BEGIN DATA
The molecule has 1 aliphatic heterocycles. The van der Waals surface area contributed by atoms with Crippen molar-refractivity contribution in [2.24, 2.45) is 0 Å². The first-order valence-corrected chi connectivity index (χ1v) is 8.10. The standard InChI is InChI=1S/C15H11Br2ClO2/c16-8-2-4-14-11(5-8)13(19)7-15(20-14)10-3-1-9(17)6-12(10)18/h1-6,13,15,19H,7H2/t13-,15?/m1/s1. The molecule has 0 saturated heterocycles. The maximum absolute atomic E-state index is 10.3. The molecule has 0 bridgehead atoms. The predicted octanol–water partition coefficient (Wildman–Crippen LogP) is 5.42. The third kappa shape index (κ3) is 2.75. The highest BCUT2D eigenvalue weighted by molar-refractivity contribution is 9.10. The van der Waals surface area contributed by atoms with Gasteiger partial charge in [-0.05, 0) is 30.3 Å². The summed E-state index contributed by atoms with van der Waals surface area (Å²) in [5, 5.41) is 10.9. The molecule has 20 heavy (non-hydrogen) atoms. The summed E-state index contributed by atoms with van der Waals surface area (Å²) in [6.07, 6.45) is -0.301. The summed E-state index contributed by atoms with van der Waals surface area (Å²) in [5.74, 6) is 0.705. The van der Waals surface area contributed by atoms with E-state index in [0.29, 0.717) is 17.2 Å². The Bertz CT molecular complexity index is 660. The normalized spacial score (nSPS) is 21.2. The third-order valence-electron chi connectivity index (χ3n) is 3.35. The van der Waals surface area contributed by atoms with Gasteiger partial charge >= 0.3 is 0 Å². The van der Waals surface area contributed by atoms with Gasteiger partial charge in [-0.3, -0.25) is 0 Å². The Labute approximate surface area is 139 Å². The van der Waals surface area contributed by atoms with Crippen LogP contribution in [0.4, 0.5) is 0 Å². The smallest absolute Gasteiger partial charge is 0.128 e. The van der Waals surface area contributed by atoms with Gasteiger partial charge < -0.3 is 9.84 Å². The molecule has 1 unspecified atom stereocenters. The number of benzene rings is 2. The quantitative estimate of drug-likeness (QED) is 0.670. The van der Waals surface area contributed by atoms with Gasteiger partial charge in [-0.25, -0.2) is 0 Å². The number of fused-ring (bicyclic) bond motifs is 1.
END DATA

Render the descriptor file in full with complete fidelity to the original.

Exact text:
The molecule has 1 aliphatic heterocycles. The van der Waals surface area contributed by atoms with Crippen molar-refractivity contribution in [2.24, 2.45) is 0 Å². The first-order valence-corrected chi connectivity index (χ1v) is 8.10. The standard InChI is InChI=1S/C15H11Br2ClO2/c16-8-2-4-14-11(5-8)13(19)7-15(20-14)10-3-1-9(17)6-12(10)18/h1-6,13,15,19H,7H2/t13-,15?/m1/s1. The molecule has 0 saturated heterocycles. The maximum absolute atomic E-state index is 10.3. The molecule has 0 bridgehead atoms. The predicted octanol–water partition coefficient (Wildman–Crippen LogP) is 5.42. The third kappa shape index (κ3) is 2.75. The highest BCUT2D eigenvalue weighted by molar-refractivity contribution is 9.10. The van der Waals surface area contributed by atoms with Gasteiger partial charge in [-0.05, 0) is 30.3 Å². The summed E-state index contributed by atoms with van der Waals surface area (Å²) in [5, 5.41) is 10.9. The molecule has 20 heavy (non-hydrogen) atoms. The summed E-state index contributed by atoms with van der Waals surface area (Å²) in [6.07, 6.45) is -0.301. The summed E-state index contributed by atoms with van der Waals surface area (Å²) in [5.74, 6) is 0.705. The van der Waals surface area contributed by atoms with E-state index in [0.29, 0.717) is 17.2 Å². The Bertz CT molecular complexity index is 660. The normalized spacial score (nSPS) is 21.2. The third-order valence-electron chi connectivity index (χ3n) is 3.35. The van der Waals surface area contributed by atoms with Gasteiger partial charge >= 0.3 is 0 Å². The van der Waals surface area contributed by atoms with Gasteiger partial charge in [-0.3, -0.25) is 0 Å². The Labute approximate surface area is 139 Å². The van der Waals surface area contributed by atoms with Crippen LogP contribution in [0.4, 0.5) is 0 Å². The smallest absolute Gasteiger partial charge is 0.128 e. The van der Waals surface area contributed by atoms with Gasteiger partial charge < -0.3 is 9.84 Å². The molecule has 1 unspecified atom stereocenters. The number of benzene rings is 2. The quantitative estimate of drug-likeness (QED) is 0.670. The van der Waals surface area contributed by atoms with Gasteiger partial charge in [-0.25, -0.2) is 0 Å². The number of fused-ring (bicyclic) bond motifs is 1.